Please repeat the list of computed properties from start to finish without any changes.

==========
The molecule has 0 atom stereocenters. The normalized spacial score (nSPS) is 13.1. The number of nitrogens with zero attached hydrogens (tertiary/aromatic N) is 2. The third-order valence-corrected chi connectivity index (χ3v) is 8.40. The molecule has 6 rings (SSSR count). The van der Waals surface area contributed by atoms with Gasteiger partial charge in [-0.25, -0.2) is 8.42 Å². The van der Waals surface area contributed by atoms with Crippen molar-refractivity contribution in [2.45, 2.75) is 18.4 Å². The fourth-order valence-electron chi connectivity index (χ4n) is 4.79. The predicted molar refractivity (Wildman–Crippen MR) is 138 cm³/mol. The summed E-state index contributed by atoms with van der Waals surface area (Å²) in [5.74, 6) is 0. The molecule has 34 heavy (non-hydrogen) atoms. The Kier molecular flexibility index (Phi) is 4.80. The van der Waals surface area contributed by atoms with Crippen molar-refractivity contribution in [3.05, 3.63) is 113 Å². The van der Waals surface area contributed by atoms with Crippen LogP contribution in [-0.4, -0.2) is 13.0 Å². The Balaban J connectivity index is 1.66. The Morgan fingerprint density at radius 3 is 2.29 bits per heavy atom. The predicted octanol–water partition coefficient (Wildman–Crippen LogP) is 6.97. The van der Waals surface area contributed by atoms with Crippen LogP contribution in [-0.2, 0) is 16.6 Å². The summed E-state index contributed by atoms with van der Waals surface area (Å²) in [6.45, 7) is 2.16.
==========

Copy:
The molecule has 0 atom stereocenters. The normalized spacial score (nSPS) is 13.1. The number of nitrogens with zero attached hydrogens (tertiary/aromatic N) is 2. The third-order valence-corrected chi connectivity index (χ3v) is 8.40. The molecule has 6 rings (SSSR count). The van der Waals surface area contributed by atoms with Gasteiger partial charge in [-0.25, -0.2) is 8.42 Å². The van der Waals surface area contributed by atoms with Crippen molar-refractivity contribution in [2.45, 2.75) is 18.4 Å². The fourth-order valence-electron chi connectivity index (χ4n) is 4.79. The predicted molar refractivity (Wildman–Crippen MR) is 138 cm³/mol. The summed E-state index contributed by atoms with van der Waals surface area (Å²) in [5.74, 6) is 0. The molecule has 34 heavy (non-hydrogen) atoms. The Kier molecular flexibility index (Phi) is 4.80. The van der Waals surface area contributed by atoms with Crippen molar-refractivity contribution in [3.05, 3.63) is 113 Å². The van der Waals surface area contributed by atoms with Crippen LogP contribution in [-0.4, -0.2) is 13.0 Å². The Balaban J connectivity index is 1.66. The Morgan fingerprint density at radius 3 is 2.29 bits per heavy atom. The predicted octanol–water partition coefficient (Wildman–Crippen LogP) is 6.97. The van der Waals surface area contributed by atoms with Crippen LogP contribution in [-0.2, 0) is 16.6 Å². The summed E-state index contributed by atoms with van der Waals surface area (Å²) in [6.45, 7) is 2.16.